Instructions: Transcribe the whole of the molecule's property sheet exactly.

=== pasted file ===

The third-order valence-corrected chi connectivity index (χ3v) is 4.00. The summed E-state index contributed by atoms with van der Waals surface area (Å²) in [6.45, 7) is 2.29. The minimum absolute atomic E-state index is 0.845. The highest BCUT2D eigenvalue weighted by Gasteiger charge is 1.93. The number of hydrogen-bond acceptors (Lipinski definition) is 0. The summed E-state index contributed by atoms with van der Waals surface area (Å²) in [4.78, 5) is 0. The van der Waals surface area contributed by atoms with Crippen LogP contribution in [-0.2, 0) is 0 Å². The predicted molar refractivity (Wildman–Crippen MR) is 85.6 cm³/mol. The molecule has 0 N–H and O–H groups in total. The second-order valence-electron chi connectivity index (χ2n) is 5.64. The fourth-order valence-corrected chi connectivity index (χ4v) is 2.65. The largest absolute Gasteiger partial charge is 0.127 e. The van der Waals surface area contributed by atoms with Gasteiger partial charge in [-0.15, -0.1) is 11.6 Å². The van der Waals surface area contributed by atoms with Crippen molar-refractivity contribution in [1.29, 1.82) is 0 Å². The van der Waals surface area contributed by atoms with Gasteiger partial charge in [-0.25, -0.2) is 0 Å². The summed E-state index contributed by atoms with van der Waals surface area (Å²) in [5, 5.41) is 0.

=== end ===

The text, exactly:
The third-order valence-corrected chi connectivity index (χ3v) is 4.00. The summed E-state index contributed by atoms with van der Waals surface area (Å²) in [6.45, 7) is 2.29. The minimum absolute atomic E-state index is 0.845. The highest BCUT2D eigenvalue weighted by Gasteiger charge is 1.93. The number of hydrogen-bond acceptors (Lipinski definition) is 0. The summed E-state index contributed by atoms with van der Waals surface area (Å²) in [4.78, 5) is 0. The van der Waals surface area contributed by atoms with Crippen LogP contribution in [-0.2, 0) is 0 Å². The predicted molar refractivity (Wildman–Crippen MR) is 85.6 cm³/mol. The molecule has 0 N–H and O–H groups in total. The second-order valence-electron chi connectivity index (χ2n) is 5.64. The fourth-order valence-corrected chi connectivity index (χ4v) is 2.65. The largest absolute Gasteiger partial charge is 0.127 e. The van der Waals surface area contributed by atoms with Gasteiger partial charge in [-0.15, -0.1) is 11.6 Å². The van der Waals surface area contributed by atoms with Crippen molar-refractivity contribution in [1.29, 1.82) is 0 Å². The van der Waals surface area contributed by atoms with Gasteiger partial charge in [-0.25, -0.2) is 0 Å². The summed E-state index contributed by atoms with van der Waals surface area (Å²) in [5, 5.41) is 0.